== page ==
It is pertinent to mention here that today’s meeting was the sixth between the leader of the opposition and the prime minister.

 

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Summit: US holds talks with N. Korea!

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Trump asks North Korea to abandon its nuclear program

PANMUNJOM: US holds talks with N. Korea, A U.S. delegation is meeting N. Korean officials in *Panmunjom, at the border between North and South Korea, about a possible rendezvous between the leaders of two countries. 

A US delegation was holding talks with North Korean officials today at a border truce village amid preparations for a summit between the two countries’ leaders, the State Department said.

“A US delegation is in ongoing talks with North Korean officials at Panmunjom,” State Department spokeswoman Heather Nauert said in a statement…We continue to prepare for a meeting between the President and North Korean leader Kim Jong Un.”

The State Department provided no details on the latest talks but The Washington Post earlier reported that the US delegation had crossed over to the North Korean side of the border at Panmunjom.

The US delegation was led by Sung Kim, a former US ambassador to South Korea and former nuclear negotiator with the North. It said the Americans met with North Korean Vice Foreign Minister Choe Son Hui.

*Panmunjom is located in the Demilitarised Zone (DMZ) that divides the Korean peninsula.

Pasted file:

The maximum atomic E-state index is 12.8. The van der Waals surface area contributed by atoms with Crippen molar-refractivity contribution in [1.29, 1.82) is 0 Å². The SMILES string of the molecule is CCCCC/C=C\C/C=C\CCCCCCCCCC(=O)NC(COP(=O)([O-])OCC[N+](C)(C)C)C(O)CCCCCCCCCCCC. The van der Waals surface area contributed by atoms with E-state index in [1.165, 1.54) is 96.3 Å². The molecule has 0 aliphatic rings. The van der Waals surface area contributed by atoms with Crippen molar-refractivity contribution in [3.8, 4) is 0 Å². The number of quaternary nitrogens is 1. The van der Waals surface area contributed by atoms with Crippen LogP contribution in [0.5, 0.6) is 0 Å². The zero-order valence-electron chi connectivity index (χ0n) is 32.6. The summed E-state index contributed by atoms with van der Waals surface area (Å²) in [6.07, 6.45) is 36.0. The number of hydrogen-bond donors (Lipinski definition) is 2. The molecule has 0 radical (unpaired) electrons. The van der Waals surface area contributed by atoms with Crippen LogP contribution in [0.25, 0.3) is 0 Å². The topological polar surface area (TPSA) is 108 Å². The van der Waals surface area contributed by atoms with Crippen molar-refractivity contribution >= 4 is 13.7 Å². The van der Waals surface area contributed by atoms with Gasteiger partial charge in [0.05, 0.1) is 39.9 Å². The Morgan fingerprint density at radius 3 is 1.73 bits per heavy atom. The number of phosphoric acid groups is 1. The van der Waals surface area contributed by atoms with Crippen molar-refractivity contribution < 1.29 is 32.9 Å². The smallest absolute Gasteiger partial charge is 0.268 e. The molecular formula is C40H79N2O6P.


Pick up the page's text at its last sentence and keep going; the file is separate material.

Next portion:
Relevant pieces published earlier: 

i) US President Donald Trump, a day after his cancellation of a high-stakes summit with North Korea, said Friday that the meeting with Kim Jong Un could still go ahead. “We’re going to see what happens,” Trump told reporters at the White House, after welcoming Pyongyang’s latest statement on the talks as “very good news. “It could even be the 12th,” he said in a reference to the original June 12 date set for the meeting in Singapore. “We’re talking to them now,” Trump said of the North Koreans. 

“They very much want to do it. We’d like to do it. We’ll see what happens.” North Korea, responding to Trump’s abrupt cancellation of the meeting over “hostility” from Pyongyang, said Friday that it is willing to talk to the United States “at any time.” Trump welcomed the statement as “warm and productive.” “We will soon see where it will lead, hopefully too long and enduring prosperity and peace. Only time (and talent) will tell!” the US president said in a tweet. In a letter to Kim, Trump said Thursday he would not go ahead with the summit in Singapore, following what the White House called a “trail of broken promises” by the North. (25th of May, 2018)